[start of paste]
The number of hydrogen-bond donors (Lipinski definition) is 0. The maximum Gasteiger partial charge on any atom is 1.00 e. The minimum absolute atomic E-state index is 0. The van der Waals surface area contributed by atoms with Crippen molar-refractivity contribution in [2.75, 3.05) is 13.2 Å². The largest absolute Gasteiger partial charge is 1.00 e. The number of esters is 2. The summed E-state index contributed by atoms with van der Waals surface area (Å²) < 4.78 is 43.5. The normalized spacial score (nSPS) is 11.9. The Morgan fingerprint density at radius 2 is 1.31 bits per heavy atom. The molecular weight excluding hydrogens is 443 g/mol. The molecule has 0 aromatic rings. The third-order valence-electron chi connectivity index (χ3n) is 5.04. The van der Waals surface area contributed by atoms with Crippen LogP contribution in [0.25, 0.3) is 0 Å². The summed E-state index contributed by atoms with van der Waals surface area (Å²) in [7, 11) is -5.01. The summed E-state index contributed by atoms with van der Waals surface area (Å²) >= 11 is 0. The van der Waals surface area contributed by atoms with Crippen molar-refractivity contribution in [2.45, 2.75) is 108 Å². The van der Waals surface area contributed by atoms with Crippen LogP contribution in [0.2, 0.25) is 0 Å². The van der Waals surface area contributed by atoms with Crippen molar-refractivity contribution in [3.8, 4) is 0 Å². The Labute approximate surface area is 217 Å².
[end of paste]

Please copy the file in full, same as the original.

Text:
The number of hydrogen-bond donors (Lipinski definition) is 0. The maximum Gasteiger partial charge on any atom is 1.00 e. The minimum absolute atomic E-state index is 0. The van der Waals surface area contributed by atoms with Crippen molar-refractivity contribution in [2.75, 3.05) is 13.2 Å². The largest absolute Gasteiger partial charge is 1.00 e. The number of esters is 2. The summed E-state index contributed by atoms with van der Waals surface area (Å²) < 4.78 is 43.5. The normalized spacial score (nSPS) is 11.9. The Morgan fingerprint density at radius 2 is 1.31 bits per heavy atom. The molecular weight excluding hydrogens is 443 g/mol. The molecule has 0 aromatic rings. The third-order valence-electron chi connectivity index (χ3n) is 5.04. The van der Waals surface area contributed by atoms with Crippen LogP contribution in [0.25, 0.3) is 0 Å². The summed E-state index contributed by atoms with van der Waals surface area (Å²) in [7, 11) is -5.01. The summed E-state index contributed by atoms with van der Waals surface area (Å²) >= 11 is 0. The van der Waals surface area contributed by atoms with Crippen molar-refractivity contribution in [2.45, 2.75) is 108 Å². The van der Waals surface area contributed by atoms with Crippen LogP contribution in [0.2, 0.25) is 0 Å². The van der Waals surface area contributed by atoms with Crippen molar-refractivity contribution in [3.8, 4) is 0 Å². The Labute approximate surface area is 217 Å².